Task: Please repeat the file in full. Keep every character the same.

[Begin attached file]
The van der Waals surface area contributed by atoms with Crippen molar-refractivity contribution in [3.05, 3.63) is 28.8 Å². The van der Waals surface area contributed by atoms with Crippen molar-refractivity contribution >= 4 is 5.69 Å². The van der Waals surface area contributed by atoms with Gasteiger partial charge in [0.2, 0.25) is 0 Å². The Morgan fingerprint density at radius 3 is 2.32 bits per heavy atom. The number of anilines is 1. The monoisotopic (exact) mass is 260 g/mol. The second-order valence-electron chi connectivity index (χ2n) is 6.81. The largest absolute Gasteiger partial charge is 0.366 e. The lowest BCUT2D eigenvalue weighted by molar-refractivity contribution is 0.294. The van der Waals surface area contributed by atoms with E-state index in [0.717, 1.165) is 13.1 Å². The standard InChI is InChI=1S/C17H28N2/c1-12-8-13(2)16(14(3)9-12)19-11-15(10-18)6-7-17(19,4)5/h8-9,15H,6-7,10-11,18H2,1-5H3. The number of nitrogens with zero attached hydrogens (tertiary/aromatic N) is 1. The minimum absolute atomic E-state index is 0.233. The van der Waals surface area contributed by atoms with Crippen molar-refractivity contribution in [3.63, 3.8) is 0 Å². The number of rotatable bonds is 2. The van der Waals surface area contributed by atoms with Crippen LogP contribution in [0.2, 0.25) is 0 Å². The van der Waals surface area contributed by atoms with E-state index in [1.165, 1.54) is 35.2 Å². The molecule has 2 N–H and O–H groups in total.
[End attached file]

The van der Waals surface area contributed by atoms with Crippen molar-refractivity contribution in [3.05, 3.63) is 28.8 Å². The van der Waals surface area contributed by atoms with Crippen molar-refractivity contribution >= 4 is 5.69 Å². The van der Waals surface area contributed by atoms with Gasteiger partial charge in [0.2, 0.25) is 0 Å². The Morgan fingerprint density at radius 3 is 2.32 bits per heavy atom. The number of anilines is 1. The monoisotopic (exact) mass is 260 g/mol. The second-order valence-electron chi connectivity index (χ2n) is 6.81. The largest absolute Gasteiger partial charge is 0.366 e. The lowest BCUT2D eigenvalue weighted by molar-refractivity contribution is 0.294. The van der Waals surface area contributed by atoms with E-state index in [0.717, 1.165) is 13.1 Å². The standard InChI is InChI=1S/C17H28N2/c1-12-8-13(2)16(14(3)9-12)19-11-15(10-18)6-7-17(19,4)5/h8-9,15H,6-7,10-11,18H2,1-5H3. The number of nitrogens with zero attached hydrogens (tertiary/aromatic N) is 1. The minimum absolute atomic E-state index is 0.233. The van der Waals surface area contributed by atoms with Crippen molar-refractivity contribution in [3.63, 3.8) is 0 Å². The number of rotatable bonds is 2. The van der Waals surface area contributed by atoms with Crippen LogP contribution in [0.2, 0.25) is 0 Å². The van der Waals surface area contributed by atoms with E-state index in [1.165, 1.54) is 35.2 Å². The molecule has 2 N–H and O–H groups in total.